Nevertheless, in comparison to their fathers, brothers, husbands, teachers and fellow-artists, women had few chances to pursue a life as a professional artist in the early modern period. At that time, women’s rights and career aspirations were regulated by men. Marriage prevented them from training for a profession or craft since a married woman was not supposed to work for a living. Only few art academies or guilds and confraternities admitted female artists. Therefore, there were even some art forms women were forbidden to execute.
The German artist Maria Sibylla Merian (1647–1717), for example, was denied membership of the painters’ guild in Nuremberg, which is why she was not allowed to paint in oil. Instead, she worked with gouache, thus circumventing the official regulations. The exhibition illustrates how female artists faced different conditions and how they overcame them successfully. Just as much as the art form, some genres were rated as not suitable for women. While the genre of history painting was regarded as inappropriate for the female gender, some women became eager to excel in other genres such as still lifes.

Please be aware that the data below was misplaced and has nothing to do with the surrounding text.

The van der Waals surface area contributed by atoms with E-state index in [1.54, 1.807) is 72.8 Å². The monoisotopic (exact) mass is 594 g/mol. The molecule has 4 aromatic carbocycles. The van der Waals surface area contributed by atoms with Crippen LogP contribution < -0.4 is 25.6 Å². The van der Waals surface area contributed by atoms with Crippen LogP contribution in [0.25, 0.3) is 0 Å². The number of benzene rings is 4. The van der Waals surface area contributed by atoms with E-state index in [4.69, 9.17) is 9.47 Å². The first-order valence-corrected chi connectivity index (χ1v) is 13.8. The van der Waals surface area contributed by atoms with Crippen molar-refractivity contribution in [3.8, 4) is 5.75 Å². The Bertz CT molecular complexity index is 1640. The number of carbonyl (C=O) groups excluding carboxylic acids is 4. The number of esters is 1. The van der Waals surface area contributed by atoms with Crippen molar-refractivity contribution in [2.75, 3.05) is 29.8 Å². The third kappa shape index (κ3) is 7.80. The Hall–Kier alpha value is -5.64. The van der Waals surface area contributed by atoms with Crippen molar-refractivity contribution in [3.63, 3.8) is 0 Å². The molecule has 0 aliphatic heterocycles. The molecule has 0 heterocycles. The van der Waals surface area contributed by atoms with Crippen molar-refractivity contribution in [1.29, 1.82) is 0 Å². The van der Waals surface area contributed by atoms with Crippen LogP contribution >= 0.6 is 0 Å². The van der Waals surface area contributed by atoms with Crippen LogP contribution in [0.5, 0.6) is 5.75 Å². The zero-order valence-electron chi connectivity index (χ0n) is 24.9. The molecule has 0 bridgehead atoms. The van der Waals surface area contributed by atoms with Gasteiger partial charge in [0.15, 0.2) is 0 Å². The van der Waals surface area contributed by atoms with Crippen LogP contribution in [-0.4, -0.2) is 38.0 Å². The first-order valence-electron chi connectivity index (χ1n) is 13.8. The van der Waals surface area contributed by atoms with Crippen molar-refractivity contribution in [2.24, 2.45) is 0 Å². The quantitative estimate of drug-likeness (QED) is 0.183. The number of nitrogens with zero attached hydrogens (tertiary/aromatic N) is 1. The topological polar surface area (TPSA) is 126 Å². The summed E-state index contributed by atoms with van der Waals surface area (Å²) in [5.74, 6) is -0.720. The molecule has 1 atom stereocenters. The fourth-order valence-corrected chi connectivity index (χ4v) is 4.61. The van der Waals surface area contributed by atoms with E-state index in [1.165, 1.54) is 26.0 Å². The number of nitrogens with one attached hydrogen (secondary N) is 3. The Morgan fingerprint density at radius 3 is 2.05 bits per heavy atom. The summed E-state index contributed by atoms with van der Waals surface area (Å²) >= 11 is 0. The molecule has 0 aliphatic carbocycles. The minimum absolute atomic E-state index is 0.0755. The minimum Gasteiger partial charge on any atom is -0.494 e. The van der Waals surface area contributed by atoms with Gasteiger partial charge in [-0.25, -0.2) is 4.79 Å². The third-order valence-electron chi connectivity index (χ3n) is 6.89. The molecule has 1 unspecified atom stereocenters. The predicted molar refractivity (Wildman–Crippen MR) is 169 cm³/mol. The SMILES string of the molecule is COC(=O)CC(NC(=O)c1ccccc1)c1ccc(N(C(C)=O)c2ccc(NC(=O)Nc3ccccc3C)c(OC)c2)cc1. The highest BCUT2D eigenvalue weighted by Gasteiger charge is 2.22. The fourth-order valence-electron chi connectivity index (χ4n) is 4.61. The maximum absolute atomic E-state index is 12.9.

A basket of fresh berries (Fig. 12) by the French artist Louise Moillon (1610–1696) is proof of her excellent skills to portray nature. Thus, instead of relinquishing their careers women became creative. Other women overcame social obstacles solely by their talent and their ability to build a social network. This was the case with Anna Dorothea Therbusch (1721–1782) and Angelika Kauffmann (1741–1807) who were famous all over Europe and members of several art academies. Against all odds, Anna Dorothea Therbusch managed to join the Académie royale de peinture et de sculpture in Paris while Angelika Kauffmann was even among the founding members of the Royal Academy of Arts in London. Kauffmann’s self-portrait as Clio (Fig. 13), the muse of History, may be read as an appeal to rethink the way women are treated in historiography.
Women, men, and an appeal to rethink art history